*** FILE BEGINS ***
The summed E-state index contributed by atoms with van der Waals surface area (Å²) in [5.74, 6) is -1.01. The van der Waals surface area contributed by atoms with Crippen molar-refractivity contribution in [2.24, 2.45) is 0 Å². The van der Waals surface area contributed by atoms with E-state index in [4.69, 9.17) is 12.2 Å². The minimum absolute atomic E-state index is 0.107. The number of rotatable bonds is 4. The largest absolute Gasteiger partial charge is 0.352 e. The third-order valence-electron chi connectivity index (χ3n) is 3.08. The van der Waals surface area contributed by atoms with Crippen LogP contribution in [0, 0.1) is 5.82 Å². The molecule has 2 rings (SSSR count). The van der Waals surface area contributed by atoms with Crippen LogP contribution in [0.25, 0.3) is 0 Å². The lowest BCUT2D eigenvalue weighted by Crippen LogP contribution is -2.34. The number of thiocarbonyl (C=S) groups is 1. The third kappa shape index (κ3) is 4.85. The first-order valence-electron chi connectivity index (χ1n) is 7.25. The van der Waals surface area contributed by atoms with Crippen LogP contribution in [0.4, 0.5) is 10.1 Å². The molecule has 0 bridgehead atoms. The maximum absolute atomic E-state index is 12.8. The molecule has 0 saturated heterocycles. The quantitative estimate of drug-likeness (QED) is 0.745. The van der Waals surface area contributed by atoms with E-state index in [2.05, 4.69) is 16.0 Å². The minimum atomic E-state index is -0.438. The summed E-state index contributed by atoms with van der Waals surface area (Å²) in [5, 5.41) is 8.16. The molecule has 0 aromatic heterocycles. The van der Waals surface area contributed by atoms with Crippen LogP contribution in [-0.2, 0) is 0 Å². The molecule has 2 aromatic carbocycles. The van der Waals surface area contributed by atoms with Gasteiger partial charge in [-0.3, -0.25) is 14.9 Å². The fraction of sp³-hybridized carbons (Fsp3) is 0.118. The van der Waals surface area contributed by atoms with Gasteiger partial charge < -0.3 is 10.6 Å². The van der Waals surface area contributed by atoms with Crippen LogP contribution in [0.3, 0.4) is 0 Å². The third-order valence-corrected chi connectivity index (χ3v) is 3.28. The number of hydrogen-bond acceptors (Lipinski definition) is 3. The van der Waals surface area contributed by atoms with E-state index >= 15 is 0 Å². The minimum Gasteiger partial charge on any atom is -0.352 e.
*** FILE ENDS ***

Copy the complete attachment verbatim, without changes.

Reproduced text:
The summed E-state index contributed by atoms with van der Waals surface area (Å²) in [5.74, 6) is -1.01. The van der Waals surface area contributed by atoms with Crippen molar-refractivity contribution in [2.24, 2.45) is 0 Å². The van der Waals surface area contributed by atoms with E-state index in [4.69, 9.17) is 12.2 Å². The minimum absolute atomic E-state index is 0.107. The number of rotatable bonds is 4. The largest absolute Gasteiger partial charge is 0.352 e. The third-order valence-electron chi connectivity index (χ3n) is 3.08. The van der Waals surface area contributed by atoms with Crippen LogP contribution in [0, 0.1) is 5.82 Å². The molecule has 2 rings (SSSR count). The van der Waals surface area contributed by atoms with Crippen LogP contribution in [0.25, 0.3) is 0 Å². The lowest BCUT2D eigenvalue weighted by Crippen LogP contribution is -2.34. The number of thiocarbonyl (C=S) groups is 1. The third kappa shape index (κ3) is 4.85. The first-order valence-electron chi connectivity index (χ1n) is 7.25. The van der Waals surface area contributed by atoms with Crippen LogP contribution in [0.4, 0.5) is 10.1 Å². The molecule has 0 bridgehead atoms. The maximum absolute atomic E-state index is 12.8. The molecule has 0 saturated heterocycles. The quantitative estimate of drug-likeness (QED) is 0.745. The van der Waals surface area contributed by atoms with E-state index in [2.05, 4.69) is 16.0 Å². The minimum atomic E-state index is -0.438. The summed E-state index contributed by atoms with van der Waals surface area (Å²) in [5, 5.41) is 8.16. The molecule has 0 aromatic heterocycles. The van der Waals surface area contributed by atoms with Crippen LogP contribution in [-0.2, 0) is 0 Å². The molecule has 2 aromatic carbocycles. The van der Waals surface area contributed by atoms with Gasteiger partial charge in [-0.3, -0.25) is 14.9 Å². The fraction of sp³-hybridized carbons (Fsp3) is 0.118. The van der Waals surface area contributed by atoms with Gasteiger partial charge < -0.3 is 10.6 Å². The van der Waals surface area contributed by atoms with Crippen LogP contribution in [0.3, 0.4) is 0 Å². The third-order valence-corrected chi connectivity index (χ3v) is 3.28. The number of hydrogen-bond acceptors (Lipinski definition) is 3. The van der Waals surface area contributed by atoms with E-state index >= 15 is 0 Å². The minimum Gasteiger partial charge on any atom is -0.352 e.